This seemingly straightforward division was complicated by Robert Cunningham having sold off the Dry Fork tract prior to his death. consequently, in January 1860 the Cunninghams filed a deed to partition the estate of Robert Cunningham. Ann Pamela, through this partition, eventually received a portion of Rosemont Plantation, although she complained that her property was the "thinnest, & most valueless of the whole Estate".
Regardless, Ann Pamela was actively involved in both the continued operation of Mount Vernon and the daily activities of plantation life at Rosemont. In fact, she stayed at the plantation throughout the Civil War, attempting to maintain its productivity, while corresponding with Mount Vernon. The Rosemont gardens, originally created by Louisa Cunningham, were likely less well maintained and began their slow descent.
The post-bellum period, as elsewhere in South Carolina, ushered in a new economy. At Rosemont there is evidence of several different varieties of tenancy. With Louisa Cunningham's death in 1873, Ann Pamela continued her efforts to make Rosemont profitable, despite inefficient and untrustworthy overseers. With Louisa Cunningham's death, the Rosemont property was again divided between John and Ann Pamela Cunningham.
Finally the outright owner of the Rosemont Plantation, Ann Pamela was unable to enjoy the home of her ancestors. She died only three months later, on May 1, 1875. The Rosemont property, with Ann Pamela's death, was again embroiled in a dispute among the family members. Eventually the Rosemont Plantation home was partitioned to John Cunningham, Ann Pamela's brother.
The property continued to be held by various Cunninghams into the twentieth century. During the early twentieth century Hugh Banks Cunningham (a son of Charles Henry Banks, Sr. and Louisa Bird Cunningham, daughter of John Cunningham) moved to Rosemont and began an ambitious program of renovation and restoration, much of which was apparently successful. Unfortunately, a fire of mysterious origin destroyed the Rosemont mansion on August 19, 1930, killing Hugh Cunningham ("Many Priceless Relics Destroyed When Historic Mansion Burned," The State, Columbia, S.C., August 24, 1930).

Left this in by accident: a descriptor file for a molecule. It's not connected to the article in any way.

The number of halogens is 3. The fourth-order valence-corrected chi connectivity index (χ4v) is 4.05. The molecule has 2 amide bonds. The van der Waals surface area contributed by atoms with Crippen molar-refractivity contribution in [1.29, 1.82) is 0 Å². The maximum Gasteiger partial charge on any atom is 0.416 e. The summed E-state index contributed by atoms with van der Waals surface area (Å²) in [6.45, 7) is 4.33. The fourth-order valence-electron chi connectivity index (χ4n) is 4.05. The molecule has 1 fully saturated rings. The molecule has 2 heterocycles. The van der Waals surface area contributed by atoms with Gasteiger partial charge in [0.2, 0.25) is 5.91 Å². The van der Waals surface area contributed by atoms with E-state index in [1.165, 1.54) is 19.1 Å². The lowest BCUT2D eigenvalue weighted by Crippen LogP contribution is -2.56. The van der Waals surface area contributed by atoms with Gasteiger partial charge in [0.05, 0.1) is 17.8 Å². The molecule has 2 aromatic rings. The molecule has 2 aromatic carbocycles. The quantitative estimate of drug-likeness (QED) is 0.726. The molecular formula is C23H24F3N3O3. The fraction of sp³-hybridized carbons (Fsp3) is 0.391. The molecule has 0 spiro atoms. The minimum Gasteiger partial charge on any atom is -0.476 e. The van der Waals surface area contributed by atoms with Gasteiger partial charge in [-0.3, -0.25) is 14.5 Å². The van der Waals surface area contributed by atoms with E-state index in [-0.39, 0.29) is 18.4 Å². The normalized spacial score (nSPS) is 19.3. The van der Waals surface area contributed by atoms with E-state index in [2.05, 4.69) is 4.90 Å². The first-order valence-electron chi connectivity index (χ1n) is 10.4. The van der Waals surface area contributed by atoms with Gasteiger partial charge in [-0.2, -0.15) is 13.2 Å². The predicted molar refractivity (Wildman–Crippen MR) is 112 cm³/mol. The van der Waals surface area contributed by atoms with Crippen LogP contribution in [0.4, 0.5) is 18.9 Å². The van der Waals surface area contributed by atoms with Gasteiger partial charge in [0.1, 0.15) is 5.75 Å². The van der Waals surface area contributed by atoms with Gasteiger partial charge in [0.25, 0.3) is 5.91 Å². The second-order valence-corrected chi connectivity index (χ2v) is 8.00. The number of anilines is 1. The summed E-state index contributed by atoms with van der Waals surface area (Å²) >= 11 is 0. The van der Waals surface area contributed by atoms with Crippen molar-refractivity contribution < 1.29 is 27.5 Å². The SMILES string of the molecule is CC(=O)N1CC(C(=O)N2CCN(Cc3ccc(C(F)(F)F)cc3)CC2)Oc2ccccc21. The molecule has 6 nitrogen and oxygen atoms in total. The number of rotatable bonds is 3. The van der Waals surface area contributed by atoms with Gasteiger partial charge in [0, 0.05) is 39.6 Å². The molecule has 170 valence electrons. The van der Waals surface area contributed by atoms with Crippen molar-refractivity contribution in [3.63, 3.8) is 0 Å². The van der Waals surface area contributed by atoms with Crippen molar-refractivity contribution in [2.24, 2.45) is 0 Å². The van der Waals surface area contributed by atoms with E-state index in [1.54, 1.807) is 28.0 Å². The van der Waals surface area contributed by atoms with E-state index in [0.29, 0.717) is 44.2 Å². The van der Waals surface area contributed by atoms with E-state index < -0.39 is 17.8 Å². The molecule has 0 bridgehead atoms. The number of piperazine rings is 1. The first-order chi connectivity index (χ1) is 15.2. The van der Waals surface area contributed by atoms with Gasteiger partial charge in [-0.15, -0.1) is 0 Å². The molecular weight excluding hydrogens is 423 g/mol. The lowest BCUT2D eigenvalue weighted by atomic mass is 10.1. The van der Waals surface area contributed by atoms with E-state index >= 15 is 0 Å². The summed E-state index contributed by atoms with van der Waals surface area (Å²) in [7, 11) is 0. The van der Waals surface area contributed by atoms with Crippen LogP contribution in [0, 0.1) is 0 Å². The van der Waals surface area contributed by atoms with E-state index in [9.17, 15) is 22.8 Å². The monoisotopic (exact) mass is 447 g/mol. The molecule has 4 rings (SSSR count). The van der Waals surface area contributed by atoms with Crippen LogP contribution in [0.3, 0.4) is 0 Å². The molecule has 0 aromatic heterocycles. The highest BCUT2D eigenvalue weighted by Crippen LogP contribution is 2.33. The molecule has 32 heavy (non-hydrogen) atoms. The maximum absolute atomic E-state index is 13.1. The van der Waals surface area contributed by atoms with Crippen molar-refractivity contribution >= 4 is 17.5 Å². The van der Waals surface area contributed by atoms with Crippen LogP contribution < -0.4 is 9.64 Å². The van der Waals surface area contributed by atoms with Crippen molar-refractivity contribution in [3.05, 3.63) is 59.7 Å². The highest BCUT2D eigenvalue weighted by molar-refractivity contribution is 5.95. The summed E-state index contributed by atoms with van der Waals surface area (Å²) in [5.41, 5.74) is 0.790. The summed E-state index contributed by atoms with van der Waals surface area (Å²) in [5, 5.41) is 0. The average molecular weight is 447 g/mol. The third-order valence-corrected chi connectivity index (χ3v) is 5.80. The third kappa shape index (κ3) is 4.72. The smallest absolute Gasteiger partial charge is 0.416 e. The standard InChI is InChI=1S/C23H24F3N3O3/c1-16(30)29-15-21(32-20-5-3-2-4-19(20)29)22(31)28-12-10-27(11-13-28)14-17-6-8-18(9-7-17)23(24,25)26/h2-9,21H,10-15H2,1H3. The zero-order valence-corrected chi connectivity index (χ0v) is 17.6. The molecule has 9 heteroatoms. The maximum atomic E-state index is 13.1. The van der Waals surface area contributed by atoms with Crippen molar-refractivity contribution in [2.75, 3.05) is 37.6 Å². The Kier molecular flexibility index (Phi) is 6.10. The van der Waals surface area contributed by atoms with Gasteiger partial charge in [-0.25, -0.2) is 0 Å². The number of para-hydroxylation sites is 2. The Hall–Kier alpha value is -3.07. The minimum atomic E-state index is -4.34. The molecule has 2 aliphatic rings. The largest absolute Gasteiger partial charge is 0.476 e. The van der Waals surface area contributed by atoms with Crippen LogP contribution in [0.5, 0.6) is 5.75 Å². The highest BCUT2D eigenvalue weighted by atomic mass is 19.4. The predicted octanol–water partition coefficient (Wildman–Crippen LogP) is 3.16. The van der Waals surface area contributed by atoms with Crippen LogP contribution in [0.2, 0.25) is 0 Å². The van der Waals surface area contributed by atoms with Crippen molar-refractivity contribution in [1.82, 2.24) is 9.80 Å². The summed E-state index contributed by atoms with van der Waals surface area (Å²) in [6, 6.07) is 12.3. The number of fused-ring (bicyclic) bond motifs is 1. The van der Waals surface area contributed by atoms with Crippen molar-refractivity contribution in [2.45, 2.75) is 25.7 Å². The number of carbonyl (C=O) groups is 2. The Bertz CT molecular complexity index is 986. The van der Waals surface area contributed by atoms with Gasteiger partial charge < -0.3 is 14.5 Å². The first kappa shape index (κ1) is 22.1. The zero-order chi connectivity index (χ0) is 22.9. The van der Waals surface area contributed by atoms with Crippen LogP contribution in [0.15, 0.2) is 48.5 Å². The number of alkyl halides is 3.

The history of Rosemont Plantation closely parallels the history and development of the upcountry of South Carolina. When there were economic booms, they are reflected in the writings and actions of the Rosemont owners. When there were hard times, the impacts were quickly felt at Rosemont. Through all of the social and economic turmoil, the owners of Rosemont continued to fight not only the lost cause of slavery, but also themselves.
It was not until the early nineteenth century that Rosemont became known for its grand gardens and imposing house. Louisa, the wife of Robert Cunningham, appears to have been the moving force behind the modifications of the Rosemont landscape and the gardens reached their zenith between 1820 and 1850. With Robert Cunningham's death in 1859 and the ensuing Civil War, the plantation, as well as the Cunningham family, fell on hard times. This is reflected both in the gradual deterioration of the plantation and the increased in-fighting among the family. There is no real evidence that the gardens continued in any formal sense after the Civil War, and it is likely that the house received only minimal maintenance.
There is evidence that the rather diversified agricultural base of Rosemont in the early antebellum period had shifted almost entirely to cash cropping in the post-bellum period, a trend seen throughout much of the South Carolina Piedmont. The history of the plantation through this period is less well known; although there is evidence that Rosemont continued to be marginally productive through Hugh Banks Cunningham's life. By the mid-twentieth century the Rosemont tract, like others in the area, had been converted to timber and held value only for that timber, coupled with nostalgia for the "old days."